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Music & Art October 2016

I cannot work in silence when I am writing; I need music all the time.  For me, silence can be painful and headache inducing, as much as having television on in the background is also another disturbance and headache waiting to happen.

There are only two times when silence suits me without invoking a headache; when I am walking in nature, woodlands, pathways next to canals and fields etc., or being driven somewhere by car.  I dislike conversations in cars, I don’t like talking, and I like to zone out and forget I am in the car because I tend to feel sick when I acknowledge I am in a car.  I can imagine other places quite easily when I am not spoken to and in a car, this therefore makes it difficult for my body to realise it should be sick.  I also cannot read in a moving car, but I am perfectly relaxed at reading on trains and in busy cafes.

Travelling on buses and in cars makes me tired as well as daydreamy and any more than an hour in either and I am asleep, unless I am very tired or woke up early on the day, I tend not to sleep on trains, I love trains, I have a passion for them which has certainly rubbed off on my son Henry.

We take regular trips on trains just because; we are trying to get into a habit of going on the Severn Trent valley steam railway every couple of months.  I like to look at the scenery around there, the river Severn is the most beautiful river I’ve ever seen, which doesn’t say much because I’ve only ever seen three rivers personally up close.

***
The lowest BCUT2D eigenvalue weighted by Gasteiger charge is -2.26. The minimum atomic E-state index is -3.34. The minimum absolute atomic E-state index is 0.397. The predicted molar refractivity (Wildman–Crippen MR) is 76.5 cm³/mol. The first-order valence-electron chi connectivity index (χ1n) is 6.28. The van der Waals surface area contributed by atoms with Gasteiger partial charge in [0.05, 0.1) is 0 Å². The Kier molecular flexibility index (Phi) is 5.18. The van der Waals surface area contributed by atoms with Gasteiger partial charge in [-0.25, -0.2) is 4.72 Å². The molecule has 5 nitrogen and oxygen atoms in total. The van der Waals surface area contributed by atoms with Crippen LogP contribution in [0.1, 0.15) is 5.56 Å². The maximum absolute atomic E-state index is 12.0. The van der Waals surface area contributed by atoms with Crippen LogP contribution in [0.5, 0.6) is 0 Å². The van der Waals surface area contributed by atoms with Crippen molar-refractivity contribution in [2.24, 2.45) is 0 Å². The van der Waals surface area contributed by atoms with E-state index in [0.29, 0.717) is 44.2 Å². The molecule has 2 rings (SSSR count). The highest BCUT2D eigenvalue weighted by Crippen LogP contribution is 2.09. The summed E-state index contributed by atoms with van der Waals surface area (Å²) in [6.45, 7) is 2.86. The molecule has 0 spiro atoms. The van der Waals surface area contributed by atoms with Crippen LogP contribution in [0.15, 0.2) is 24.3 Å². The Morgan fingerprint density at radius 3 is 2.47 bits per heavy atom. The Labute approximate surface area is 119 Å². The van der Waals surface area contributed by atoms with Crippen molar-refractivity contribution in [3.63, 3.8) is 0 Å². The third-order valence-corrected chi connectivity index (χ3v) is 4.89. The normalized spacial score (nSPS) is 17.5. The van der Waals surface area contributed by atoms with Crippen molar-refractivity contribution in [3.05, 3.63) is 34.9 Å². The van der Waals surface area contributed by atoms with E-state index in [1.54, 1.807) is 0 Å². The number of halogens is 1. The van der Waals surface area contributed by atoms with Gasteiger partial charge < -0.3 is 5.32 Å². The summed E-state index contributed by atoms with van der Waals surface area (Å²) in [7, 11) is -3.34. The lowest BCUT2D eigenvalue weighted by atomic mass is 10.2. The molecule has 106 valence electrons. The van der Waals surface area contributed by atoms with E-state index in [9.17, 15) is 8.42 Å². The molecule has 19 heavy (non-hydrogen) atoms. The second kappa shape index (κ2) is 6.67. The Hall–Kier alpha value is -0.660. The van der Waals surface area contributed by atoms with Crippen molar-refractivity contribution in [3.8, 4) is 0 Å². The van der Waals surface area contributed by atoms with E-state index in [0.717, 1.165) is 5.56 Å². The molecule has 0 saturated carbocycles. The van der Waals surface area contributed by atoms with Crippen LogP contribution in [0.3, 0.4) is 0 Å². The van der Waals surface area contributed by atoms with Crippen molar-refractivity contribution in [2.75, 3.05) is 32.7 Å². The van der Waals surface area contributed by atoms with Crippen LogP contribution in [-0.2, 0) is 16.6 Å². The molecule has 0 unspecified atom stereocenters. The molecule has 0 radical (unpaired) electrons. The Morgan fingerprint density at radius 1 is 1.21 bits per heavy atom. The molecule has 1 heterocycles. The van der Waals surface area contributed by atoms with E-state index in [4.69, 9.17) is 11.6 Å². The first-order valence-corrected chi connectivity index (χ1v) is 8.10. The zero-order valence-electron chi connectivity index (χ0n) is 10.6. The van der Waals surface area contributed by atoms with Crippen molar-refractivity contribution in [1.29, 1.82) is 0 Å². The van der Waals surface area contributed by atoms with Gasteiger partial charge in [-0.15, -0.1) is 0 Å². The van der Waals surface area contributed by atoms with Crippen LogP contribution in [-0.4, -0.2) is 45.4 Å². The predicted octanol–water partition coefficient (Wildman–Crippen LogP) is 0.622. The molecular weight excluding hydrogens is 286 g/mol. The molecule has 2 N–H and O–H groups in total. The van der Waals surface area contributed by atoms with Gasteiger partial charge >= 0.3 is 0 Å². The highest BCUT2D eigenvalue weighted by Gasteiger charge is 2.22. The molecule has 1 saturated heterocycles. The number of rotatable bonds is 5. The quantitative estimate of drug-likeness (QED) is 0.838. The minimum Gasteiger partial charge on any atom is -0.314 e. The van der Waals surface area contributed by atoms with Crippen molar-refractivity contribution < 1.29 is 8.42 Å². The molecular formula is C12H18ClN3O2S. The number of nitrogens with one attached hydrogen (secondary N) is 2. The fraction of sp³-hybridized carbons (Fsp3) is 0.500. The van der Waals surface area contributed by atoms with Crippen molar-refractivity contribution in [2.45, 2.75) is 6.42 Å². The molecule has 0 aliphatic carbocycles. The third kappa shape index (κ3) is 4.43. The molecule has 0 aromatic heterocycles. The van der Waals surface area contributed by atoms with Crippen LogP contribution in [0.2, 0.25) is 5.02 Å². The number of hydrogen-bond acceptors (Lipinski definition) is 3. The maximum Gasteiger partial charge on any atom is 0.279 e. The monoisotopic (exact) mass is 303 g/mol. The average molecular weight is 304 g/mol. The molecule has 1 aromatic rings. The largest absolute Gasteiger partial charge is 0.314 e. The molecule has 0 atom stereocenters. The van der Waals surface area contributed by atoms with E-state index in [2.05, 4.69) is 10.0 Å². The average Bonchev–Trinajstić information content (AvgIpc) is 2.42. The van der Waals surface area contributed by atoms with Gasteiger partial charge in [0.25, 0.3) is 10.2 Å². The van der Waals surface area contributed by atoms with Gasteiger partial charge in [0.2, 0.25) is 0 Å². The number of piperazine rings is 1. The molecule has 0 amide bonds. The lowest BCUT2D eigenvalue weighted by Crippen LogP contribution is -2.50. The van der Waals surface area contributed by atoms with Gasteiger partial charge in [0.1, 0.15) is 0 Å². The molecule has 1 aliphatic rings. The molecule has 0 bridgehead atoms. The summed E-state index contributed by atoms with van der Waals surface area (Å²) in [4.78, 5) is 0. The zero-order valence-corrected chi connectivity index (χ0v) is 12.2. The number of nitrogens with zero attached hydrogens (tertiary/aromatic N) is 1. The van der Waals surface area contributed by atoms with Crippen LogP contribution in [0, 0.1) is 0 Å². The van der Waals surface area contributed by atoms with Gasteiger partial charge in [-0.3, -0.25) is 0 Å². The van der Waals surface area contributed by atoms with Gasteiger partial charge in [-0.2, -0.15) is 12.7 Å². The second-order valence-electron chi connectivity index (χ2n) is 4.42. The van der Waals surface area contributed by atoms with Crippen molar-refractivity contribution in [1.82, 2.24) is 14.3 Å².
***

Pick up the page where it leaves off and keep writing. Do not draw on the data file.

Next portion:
Music therefore is a very important tool for my writing.  I like listening to instrumental music mostly, such as that found from Nox Arcana, Apocalyptica, classical music, but sometimes I will listen to lyrical music from all styles and eras, such as Patsy Cline’s Honky Tonk Merry-Go-Round, Movie Soundtracks, Kesha and many others. 

If it weren’t for music I don’t think I could be as emotional in my writing as I am with it. 

When I was little I had no imagination, seriously.  I didn’t find my imagination until I was around 9yrs old, I remember teachers from the couple of schools I was allowed to go to complaining that my stories were too realistic and that I lacked imagination.  I was browbeaten by them to develop an imagination and my mum helped with that – by the time she was finished with me my life was destined to be a writer from the age of 11.  It was decided for me and I have to admit I fell into it.

I am not saying for one moment that I don’t enjoy writing, I do.  But a writer’s life was chosen for me, not something I found I wanted, it was literally thrusted upon me.